by Spencer Welch
You’ve always appreciated singing, good singing. You’re drawn to it. A great singer comes on TV, and your ears are tugged, your heart transfixed.
Could I do that one day?
You admire, half-resent that friend–you know the one who never practices. They just open their mouth and mellifluous tones float out.
Singing looks fun. And fulfilling. But maybe you either can do it or you can’t.
So you’re left with two questions:
- Can I learn to sing?
- And if so, how?
Let’s address the first one for now.
Yes, you can learn to sing. Studies show only 4% of the population is actually tone deaf, and even then it’s possible this small segment still could learn to sing. Might just take them longer.
But don’t people either “have it” or they don’t? Why do some hardly work at it and still sing beautifully, while others crawl down the path of progress?
There are incalculable variables that could affect your ability to sing. In the age-old debate of nature vs. nurture, research suggests both your genetics and your environment probably play a part. We have to consider both the quality of the instrument itself and the skill of its player.
The voice is an instrument much like, say, a violin. Every instrument can play music, but some are better designed for the task. A Stradivarius and a Craigslist special both can fiddle along to Vivaldi, but the workmanship of the Strad makes it easier to play. The quality of structure impacts the quality of sound.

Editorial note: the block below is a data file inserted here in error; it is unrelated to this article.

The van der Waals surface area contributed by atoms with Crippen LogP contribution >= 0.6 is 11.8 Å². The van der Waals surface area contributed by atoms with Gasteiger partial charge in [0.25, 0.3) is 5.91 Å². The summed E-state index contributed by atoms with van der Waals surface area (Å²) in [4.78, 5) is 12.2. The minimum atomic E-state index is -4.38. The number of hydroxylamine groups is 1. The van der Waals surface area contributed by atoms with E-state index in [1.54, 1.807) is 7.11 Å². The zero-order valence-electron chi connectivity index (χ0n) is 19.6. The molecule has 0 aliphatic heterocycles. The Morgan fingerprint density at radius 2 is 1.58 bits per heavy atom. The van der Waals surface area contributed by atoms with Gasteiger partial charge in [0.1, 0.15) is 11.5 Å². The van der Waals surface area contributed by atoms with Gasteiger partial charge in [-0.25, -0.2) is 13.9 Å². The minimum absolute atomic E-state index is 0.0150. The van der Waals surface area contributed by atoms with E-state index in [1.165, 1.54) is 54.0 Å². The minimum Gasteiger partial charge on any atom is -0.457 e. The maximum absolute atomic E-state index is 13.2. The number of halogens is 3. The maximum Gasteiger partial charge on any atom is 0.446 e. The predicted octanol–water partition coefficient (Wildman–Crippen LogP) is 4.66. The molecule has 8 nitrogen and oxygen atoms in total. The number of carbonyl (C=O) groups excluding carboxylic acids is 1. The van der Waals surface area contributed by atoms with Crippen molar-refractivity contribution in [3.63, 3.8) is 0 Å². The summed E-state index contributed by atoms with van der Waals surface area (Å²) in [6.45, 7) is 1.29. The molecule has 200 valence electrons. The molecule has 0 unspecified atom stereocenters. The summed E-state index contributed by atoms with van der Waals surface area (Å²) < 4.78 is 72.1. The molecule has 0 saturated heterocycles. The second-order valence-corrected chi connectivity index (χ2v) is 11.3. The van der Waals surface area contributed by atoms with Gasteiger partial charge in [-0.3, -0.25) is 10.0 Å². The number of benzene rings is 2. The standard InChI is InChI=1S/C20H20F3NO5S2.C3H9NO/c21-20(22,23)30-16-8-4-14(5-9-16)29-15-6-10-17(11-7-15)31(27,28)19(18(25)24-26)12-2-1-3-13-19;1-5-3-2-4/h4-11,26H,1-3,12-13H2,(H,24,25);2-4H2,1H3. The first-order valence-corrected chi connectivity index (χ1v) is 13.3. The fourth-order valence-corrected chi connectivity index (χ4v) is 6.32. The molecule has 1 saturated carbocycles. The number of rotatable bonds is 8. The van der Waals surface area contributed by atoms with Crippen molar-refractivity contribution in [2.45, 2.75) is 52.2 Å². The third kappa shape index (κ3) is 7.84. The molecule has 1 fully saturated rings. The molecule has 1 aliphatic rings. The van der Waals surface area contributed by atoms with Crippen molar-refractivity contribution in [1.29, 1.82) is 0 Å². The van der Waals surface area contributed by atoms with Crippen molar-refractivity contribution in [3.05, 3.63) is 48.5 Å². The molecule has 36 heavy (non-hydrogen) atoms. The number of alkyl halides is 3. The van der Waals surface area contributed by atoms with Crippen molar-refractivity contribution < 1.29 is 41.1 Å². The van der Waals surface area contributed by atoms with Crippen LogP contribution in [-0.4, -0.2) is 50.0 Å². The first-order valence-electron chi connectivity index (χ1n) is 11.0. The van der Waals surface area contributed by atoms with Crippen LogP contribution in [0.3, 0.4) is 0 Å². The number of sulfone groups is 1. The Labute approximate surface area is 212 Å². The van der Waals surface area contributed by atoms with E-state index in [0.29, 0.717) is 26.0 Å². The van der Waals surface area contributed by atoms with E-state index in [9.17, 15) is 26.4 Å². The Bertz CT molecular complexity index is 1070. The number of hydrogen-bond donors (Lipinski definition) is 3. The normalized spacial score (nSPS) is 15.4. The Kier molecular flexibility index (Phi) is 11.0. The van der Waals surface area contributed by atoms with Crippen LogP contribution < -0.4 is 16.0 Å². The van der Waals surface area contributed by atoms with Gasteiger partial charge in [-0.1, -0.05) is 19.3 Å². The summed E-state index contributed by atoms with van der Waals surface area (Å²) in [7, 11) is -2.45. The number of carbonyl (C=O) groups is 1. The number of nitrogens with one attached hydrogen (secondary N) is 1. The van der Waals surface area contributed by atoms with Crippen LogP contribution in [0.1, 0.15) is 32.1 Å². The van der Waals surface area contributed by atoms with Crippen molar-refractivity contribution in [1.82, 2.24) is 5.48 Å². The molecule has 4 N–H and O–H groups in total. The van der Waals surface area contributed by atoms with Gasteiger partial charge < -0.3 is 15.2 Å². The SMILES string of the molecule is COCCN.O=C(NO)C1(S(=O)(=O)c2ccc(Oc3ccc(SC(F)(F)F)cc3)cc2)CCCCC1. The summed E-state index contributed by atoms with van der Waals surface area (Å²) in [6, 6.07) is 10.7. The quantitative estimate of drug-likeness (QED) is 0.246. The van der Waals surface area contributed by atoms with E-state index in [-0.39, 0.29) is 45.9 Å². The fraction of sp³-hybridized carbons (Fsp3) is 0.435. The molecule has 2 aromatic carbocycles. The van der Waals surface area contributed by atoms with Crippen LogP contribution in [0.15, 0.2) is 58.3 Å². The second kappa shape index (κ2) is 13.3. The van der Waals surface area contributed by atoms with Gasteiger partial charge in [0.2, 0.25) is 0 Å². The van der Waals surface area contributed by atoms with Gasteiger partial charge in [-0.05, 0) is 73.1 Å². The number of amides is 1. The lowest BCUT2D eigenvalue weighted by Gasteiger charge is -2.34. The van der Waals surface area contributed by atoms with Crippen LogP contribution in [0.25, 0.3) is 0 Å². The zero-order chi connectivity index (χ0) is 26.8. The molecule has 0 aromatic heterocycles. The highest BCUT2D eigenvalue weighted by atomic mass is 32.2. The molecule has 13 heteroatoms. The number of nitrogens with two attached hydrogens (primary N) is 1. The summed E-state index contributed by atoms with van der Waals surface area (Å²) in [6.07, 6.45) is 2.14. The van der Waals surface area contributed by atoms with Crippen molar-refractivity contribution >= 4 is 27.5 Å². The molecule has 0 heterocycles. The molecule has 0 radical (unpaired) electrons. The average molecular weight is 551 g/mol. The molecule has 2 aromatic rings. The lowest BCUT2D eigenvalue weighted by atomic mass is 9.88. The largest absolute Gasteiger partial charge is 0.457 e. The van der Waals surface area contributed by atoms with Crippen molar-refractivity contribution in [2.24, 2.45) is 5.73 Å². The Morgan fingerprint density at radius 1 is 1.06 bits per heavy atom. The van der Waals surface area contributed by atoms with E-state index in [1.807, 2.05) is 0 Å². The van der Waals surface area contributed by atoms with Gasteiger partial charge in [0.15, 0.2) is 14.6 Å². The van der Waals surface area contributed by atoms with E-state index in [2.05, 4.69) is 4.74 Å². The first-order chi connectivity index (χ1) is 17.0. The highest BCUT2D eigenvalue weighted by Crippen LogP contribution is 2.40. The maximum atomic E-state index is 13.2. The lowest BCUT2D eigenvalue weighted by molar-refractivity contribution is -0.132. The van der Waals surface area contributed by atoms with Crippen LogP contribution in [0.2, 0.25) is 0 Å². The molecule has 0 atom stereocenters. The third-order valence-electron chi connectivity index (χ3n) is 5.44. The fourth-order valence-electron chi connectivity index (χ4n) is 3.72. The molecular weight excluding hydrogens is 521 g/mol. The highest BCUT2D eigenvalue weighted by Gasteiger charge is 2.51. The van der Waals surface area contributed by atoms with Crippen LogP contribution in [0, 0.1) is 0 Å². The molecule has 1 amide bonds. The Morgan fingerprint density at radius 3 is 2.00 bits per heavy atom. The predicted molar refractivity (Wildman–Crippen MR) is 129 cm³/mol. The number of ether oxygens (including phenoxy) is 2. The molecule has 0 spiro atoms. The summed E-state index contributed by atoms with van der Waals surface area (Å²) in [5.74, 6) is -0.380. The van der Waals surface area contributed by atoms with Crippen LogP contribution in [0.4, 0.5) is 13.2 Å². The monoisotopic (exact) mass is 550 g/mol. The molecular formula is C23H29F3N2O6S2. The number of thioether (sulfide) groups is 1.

Voice scientists tell us the shape and ratio of your throat to mouth not only affect the resulting resonance, but can also assist (or not) your vocal ease and power. It’s not fair, but just like Michael Phelps’ skeletal structure screams: Put me in a pool! so some voices are better built for singing than others.
Beyond physical makeup, we also might have neurological differences that affect our ability to discern and interpret musical information. It’s still too early to know.
But let’s not forget the other side of the equation!
Singing is a skill. Even a student violin is elevated in the hands of a virtuoso. Why? Training, plain and simple. Perseverance practicing specific motor skills. A violinist trains their fingers; a sprinter, their legs. Singers train their ear, brain, and throat to work in concert.
The growing field of neuroplasticity suggests we don’t have a fixed level of talent. When your brain wrestles with new riddles, it transforms. When you pit your body against bigger obstacles, it grows. If you ask your lips, fingers or feet to try new coordinations, the possibilities of the mind-body connection might surprise you.
Your talent is not sealed into your genes. It lies waiting to be cultivated in sinews and synapses.
So get busy! Find a qualified singing teacher, and get to work. There’s no reason to go another year without singing.